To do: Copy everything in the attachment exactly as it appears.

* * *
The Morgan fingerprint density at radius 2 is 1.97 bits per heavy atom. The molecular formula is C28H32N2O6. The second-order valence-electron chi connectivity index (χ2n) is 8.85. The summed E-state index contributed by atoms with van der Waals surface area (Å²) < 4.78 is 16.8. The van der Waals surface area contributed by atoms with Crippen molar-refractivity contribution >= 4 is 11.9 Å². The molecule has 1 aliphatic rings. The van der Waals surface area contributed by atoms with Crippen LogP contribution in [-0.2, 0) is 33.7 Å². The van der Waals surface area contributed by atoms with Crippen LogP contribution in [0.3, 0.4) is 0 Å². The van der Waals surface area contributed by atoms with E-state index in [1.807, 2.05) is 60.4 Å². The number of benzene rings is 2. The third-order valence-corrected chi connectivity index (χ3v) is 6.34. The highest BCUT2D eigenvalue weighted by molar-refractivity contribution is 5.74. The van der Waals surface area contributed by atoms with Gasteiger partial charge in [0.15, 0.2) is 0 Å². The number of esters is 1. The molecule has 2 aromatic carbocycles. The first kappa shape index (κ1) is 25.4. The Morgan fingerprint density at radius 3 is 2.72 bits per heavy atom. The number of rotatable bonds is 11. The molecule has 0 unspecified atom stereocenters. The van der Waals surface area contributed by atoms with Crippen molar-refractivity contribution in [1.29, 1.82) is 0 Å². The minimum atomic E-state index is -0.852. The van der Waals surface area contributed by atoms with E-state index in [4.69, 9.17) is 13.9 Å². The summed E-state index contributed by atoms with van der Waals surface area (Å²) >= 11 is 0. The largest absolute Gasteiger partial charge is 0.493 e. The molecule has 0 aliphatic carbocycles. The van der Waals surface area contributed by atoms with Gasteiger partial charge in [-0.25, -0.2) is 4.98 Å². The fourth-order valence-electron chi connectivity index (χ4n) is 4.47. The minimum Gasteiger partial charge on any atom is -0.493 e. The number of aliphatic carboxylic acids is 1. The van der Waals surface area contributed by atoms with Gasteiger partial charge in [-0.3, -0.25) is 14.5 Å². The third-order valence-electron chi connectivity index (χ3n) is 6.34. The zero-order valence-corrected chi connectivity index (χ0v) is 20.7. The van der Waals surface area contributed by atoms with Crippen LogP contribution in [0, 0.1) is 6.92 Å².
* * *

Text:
The Morgan fingerprint density at radius 2 is 1.97 bits per heavy atom. The molecular formula is C28H32N2O6. The second-order valence-electron chi connectivity index (χ2n) is 8.85. The summed E-state index contributed by atoms with van der Waals surface area (Å²) < 4.78 is 16.8. The van der Waals surface area contributed by atoms with Crippen molar-refractivity contribution >= 4 is 11.9 Å². The molecule has 1 aliphatic rings. The van der Waals surface area contributed by atoms with Crippen LogP contribution in [-0.2, 0) is 33.7 Å². The van der Waals surface area contributed by atoms with Crippen LogP contribution in [0.3, 0.4) is 0 Å². The van der Waals surface area contributed by atoms with E-state index in [1.807, 2.05) is 60.4 Å². The number of benzene rings is 2. The third-order valence-corrected chi connectivity index (χ3v) is 6.34. The highest BCUT2D eigenvalue weighted by molar-refractivity contribution is 5.74. The van der Waals surface area contributed by atoms with Gasteiger partial charge in [0.15, 0.2) is 0 Å². The number of esters is 1. The molecule has 2 aromatic carbocycles. The first kappa shape index (κ1) is 25.4. The Morgan fingerprint density at radius 3 is 2.72 bits per heavy atom. The number of rotatable bonds is 11. The molecule has 0 unspecified atom stereocenters. The van der Waals surface area contributed by atoms with Crippen molar-refractivity contribution in [1.29, 1.82) is 0 Å². The minimum atomic E-state index is -0.852. The van der Waals surface area contributed by atoms with E-state index in [4.69, 9.17) is 13.9 Å². The summed E-state index contributed by atoms with van der Waals surface area (Å²) >= 11 is 0. The largest absolute Gasteiger partial charge is 0.493 e. The molecule has 0 aliphatic carbocycles. The van der Waals surface area contributed by atoms with Gasteiger partial charge in [-0.25, -0.2) is 4.98 Å². The fourth-order valence-electron chi connectivity index (χ4n) is 4.47. The minimum Gasteiger partial charge on any atom is -0.493 e. The number of aliphatic carboxylic acids is 1. The van der Waals surface area contributed by atoms with Gasteiger partial charge in [-0.3, -0.25) is 14.5 Å². The third-order valence-electron chi connectivity index (χ3n) is 6.34. The zero-order valence-corrected chi connectivity index (χ0v) is 20.7. The van der Waals surface area contributed by atoms with Crippen LogP contribution in [0, 0.1) is 6.92 Å².